China's obsession with generative AI has led to the emergence of products almost daily using the technology, whether from startups or tech giants, but investors warn of this state of affairs and see change as cost and profit pressures mount.

The uproar in China over big language models, sparked by the success of OpenAI's Chat GPT program nearly a year ago, has led to what a senior executive at Chinese tech firm Tencent described this month as a "100-model war."

The reason for this name is that China now has at least 130 linguistic models, accounting for 40% of the global total, and slightly less than the US share of 50%.

A "large language model" is a type of machine learning model that can perform a variety of natural language processing tasks, including creating and classifying text, answering questions in a conversational manner, and translating text from one language to another.

In addition to the major core models, Chinese companies have also announced dozens of "language models for a number of industries," derived from 100 basic models.

Tensions between Beijing and Washington have affected the learning models sector (Getty Images)

However, most investors and analysts say they have not yet found viable business models, as most existing models are very similar and costly.

Tensions between Beijing and Washington have weighed on the sector, with U.S. investment funds investing less in projects that manufacture artificial intelligence chips outside the United States.

Asmi Bao, head of internet and digital assets research in China at Macquarie Financial Services Group, said: "Only those with the strongest capabilities will survive."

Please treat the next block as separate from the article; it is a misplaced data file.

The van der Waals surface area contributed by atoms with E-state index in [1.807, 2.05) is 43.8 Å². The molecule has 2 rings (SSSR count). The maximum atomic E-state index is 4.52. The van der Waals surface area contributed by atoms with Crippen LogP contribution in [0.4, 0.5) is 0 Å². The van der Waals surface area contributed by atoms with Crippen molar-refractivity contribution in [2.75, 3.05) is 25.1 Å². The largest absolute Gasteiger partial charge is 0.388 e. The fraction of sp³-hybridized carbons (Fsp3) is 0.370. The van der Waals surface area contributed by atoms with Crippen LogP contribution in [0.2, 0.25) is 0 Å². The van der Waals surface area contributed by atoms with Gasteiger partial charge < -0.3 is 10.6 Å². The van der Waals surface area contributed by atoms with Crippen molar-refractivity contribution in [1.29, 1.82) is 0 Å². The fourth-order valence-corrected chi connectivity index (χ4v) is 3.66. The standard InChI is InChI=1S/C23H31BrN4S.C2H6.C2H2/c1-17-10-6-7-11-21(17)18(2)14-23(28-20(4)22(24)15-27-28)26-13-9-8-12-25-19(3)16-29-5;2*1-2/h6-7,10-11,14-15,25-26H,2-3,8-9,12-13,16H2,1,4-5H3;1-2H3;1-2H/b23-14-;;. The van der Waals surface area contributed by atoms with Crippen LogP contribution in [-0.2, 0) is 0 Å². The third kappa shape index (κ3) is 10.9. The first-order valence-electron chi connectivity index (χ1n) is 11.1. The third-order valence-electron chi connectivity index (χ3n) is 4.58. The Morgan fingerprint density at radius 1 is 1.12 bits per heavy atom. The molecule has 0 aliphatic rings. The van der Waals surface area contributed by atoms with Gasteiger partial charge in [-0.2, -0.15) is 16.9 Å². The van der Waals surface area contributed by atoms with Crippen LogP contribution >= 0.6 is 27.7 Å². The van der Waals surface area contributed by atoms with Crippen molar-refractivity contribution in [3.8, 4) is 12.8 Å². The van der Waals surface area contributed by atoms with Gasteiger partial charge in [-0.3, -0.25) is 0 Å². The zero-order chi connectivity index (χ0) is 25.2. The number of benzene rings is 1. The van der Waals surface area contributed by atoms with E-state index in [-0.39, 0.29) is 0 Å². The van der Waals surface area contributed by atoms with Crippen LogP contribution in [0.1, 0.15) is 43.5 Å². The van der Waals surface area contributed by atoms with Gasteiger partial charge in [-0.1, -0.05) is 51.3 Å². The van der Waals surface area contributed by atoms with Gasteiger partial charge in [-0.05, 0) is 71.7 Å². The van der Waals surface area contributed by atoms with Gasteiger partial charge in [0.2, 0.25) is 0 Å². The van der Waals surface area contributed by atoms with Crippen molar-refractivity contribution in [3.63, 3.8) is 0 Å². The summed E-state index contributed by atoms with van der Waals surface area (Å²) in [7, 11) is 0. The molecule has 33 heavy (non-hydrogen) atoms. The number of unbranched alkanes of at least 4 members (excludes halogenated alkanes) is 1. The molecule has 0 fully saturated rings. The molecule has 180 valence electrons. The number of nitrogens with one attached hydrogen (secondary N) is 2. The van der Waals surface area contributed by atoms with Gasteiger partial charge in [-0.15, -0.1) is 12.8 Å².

She added that a number of leading companies have indicated that they will offer competitive prices to gain market share, just as they have done before in the field of cloud services.

"Between the next 6 and 12 months, many large, low-capacity language models will be phased out due to chip restrictions, high costs and stiff competition," Bao said.

Founders and Giants

Opinions differ on which companies are candidates to continue, and Z&Y Capital, head of venture capital firm Yuan Hongwei, said she believes only 2 or 3 large general-purpose language models will dominate the market.

That's why her company looks for founders with experience in this field when deciding which startups to invest in.

Z&Y, whose previous investments include drone maker DJI and self-driving startup Bonnie AI, eventually decided to back Baixuan Intelligence, a 5-month-old company looking to build an open-source AI model to compete with Meta 2.

Baishwan Intelligence looks to build an open-source AI model to rival Meta's model (Reuters)

Baishuan was founded by Wang Xiaochuan, the founder of China's second Suzhou search engine, and Baichuan became one of the first five companies to receive Beijing's approval to launch the chat software. Wang said the company was on track to close the second round of funding, which would be valued at one billion dollars.

"We see an opportunity here, Wang himself is leading this project. Given his understanding of digital business, his success with Sogo and how he is getting industry-wide attention, we think this is our best bet."

Many other entrepreneurs and tech executives are behind new Chinese AI startups, such as former Google China CEO Kai Fu Lee and Yan Guiji, former vice president of artificial intelligence firm Sensei Time.

Observers believe that the largest technology companies in China, such as Alibaba, Tencent and Baidu, have the greatest chances of success, due to the large numbers of users they own and the wide range of services they provide.

Tony Tong, managing director at Gobi Partners, said tech giants have gained an added advantage thanks to the business environment they have developed, noting that some investors regret investing prematurely in AI companies earlier this year, as a number of these startups are currently struggling to build strong business models and are now looking to partner with tech giants to find a larger user base that these companies own or potentially sell to them.